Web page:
He said "…payment on demand is simply a different way of going about the same course of action and not a true alternative course of action. Whether or not the ransom is paid on demand there will still be a negotiation, there will still be delay, there will still be the incurring of vessel and crew running costs during the period of delay… Is a short negotiation with pirates for payment of ransom leading to the release of the vessel a different course of action to a long negotiation with pirates to the same ends? In my judgment it is not; both fundamentally involve doing the same thing".
The decision notably gives further insight into how Rule F should be applied in practice.
It also establishes that where the preservation from peril of the property involved in the adventure is an effective cause of the incurring of expenditure (or the making of a sacrifice), that expenditure (or sacrifice) is allowable under Rule A even if there were other causes or purposes for which the expenditure was incurred or the sacrifice made. In other words, the preservation from peril of the property need not be the predominant or exclusive purpose for that expenditure (or sacrifice) to be allowed under Rule A.
A copy of the judgment can be found by clicking here.
Mon, 11 July, 2016
Quadrant Chambers is delighted to announce that it has been shortlisted for the 2016 ‘Halsbury Legal Awards in the Chambers of the Year – Exceptional Achievement’ category. Shortlisted sets have demonstrated outstanding performance / ingenuity in a particular area of practice/ business in the UK or overseas as well as demonstrating that they are a trailblazer and market leader in today's legal market.
Wed, 06 July, 2016
Michael McParland is speaking at the First Annual Conference of SCMA, the Standing Conference of Mediation Advocates in London on 7 July 2016.
The keynote address is from the Rt Hon Lord Falconer of Thoroton QC, with speakers and led workshops that include a number of leading mediators and mediation advocates, such as Michel Kallipetis QC, Colin Manning (Chairman of the English Bar’s ADR Panel), Tim Wallis (Chairman, ADR Working Party of the Civil Justice Council), Stephen Walker (mediator and author), and Professor Andrew Goodman. Michael has been asked to speak about preparing and delivering an opening statement in mediation.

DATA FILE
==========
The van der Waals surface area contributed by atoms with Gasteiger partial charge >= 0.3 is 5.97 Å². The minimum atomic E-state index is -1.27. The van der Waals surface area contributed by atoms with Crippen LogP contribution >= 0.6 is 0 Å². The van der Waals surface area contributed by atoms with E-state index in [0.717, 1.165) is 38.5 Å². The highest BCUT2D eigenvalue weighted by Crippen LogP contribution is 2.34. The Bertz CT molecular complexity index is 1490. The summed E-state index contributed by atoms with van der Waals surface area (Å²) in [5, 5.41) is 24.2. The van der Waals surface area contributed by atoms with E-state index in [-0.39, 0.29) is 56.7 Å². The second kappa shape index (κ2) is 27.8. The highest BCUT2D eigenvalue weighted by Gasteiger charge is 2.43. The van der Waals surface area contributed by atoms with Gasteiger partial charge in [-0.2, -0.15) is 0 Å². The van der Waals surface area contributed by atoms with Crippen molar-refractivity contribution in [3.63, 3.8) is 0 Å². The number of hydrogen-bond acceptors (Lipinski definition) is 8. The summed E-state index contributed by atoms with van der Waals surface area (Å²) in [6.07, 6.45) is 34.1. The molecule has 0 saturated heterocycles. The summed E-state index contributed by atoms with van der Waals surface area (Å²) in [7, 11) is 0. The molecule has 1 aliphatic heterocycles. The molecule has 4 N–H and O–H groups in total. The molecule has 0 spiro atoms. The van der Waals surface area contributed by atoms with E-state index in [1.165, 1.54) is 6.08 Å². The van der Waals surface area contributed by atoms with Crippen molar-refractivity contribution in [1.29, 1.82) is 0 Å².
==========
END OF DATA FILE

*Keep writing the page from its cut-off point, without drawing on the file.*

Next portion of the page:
Please click here for more information on the event.
Fri, 01 July, 2016
Michael McParland has published a new article in this month’s Butterworths Journal of International Banking and Financial Law entitled “Bad loans, bad banks and cross-border mergers: choice of law questions for troubled times”.
Michael’s article looks at the vexed question of what laws govern the termination of loan contracts and the rights of creditors when an insolvent bank is acquired by a ‘bad bank’ in a cross-border merger, and analyses the important decision of the CJEU in Case C-483/14 KA Finanz AG v Sparkassen Verischerung AG Vienna Insurance Group (7 April 2016) which provides answers to some of those questions on the relationship between EU company legislation and private international law rules for contractual obligations. For further information, please contact a member of the Clerking Team.
Fri, 24 June, 2016
The Court of Appeal has today given judgment in Michael McParland’s case of Dusek v StormHarbour Securities LLP  EWCA Civ 604, dismissing the defendant’s final attempts to obtain permission to appeal the judgment of the trial judge, Mr Justice Hamblen (as he then was), who found in the Claimants’ favour in January 2015. The action concerns the death of Mr Tomas Dusek, who was working in 2012 for StormHarbour as an investment banker on a project to secure funding for the development of a hydroelectric complex in the Andes Mountains in Peru. On 6 June 2012, Mr Dusek was returning from a project site visit on-board a Sikorsky S58-ET helicopter when it crashed into the Andes Mountains at an altitude of 16,026 ft. above mean sea level. The helicopter disintegrated and caught fire, killing all 12 passengers and 2 crew on board. Mr Dusek was 37 years old and left a wife and two children, then aged 8 and 5.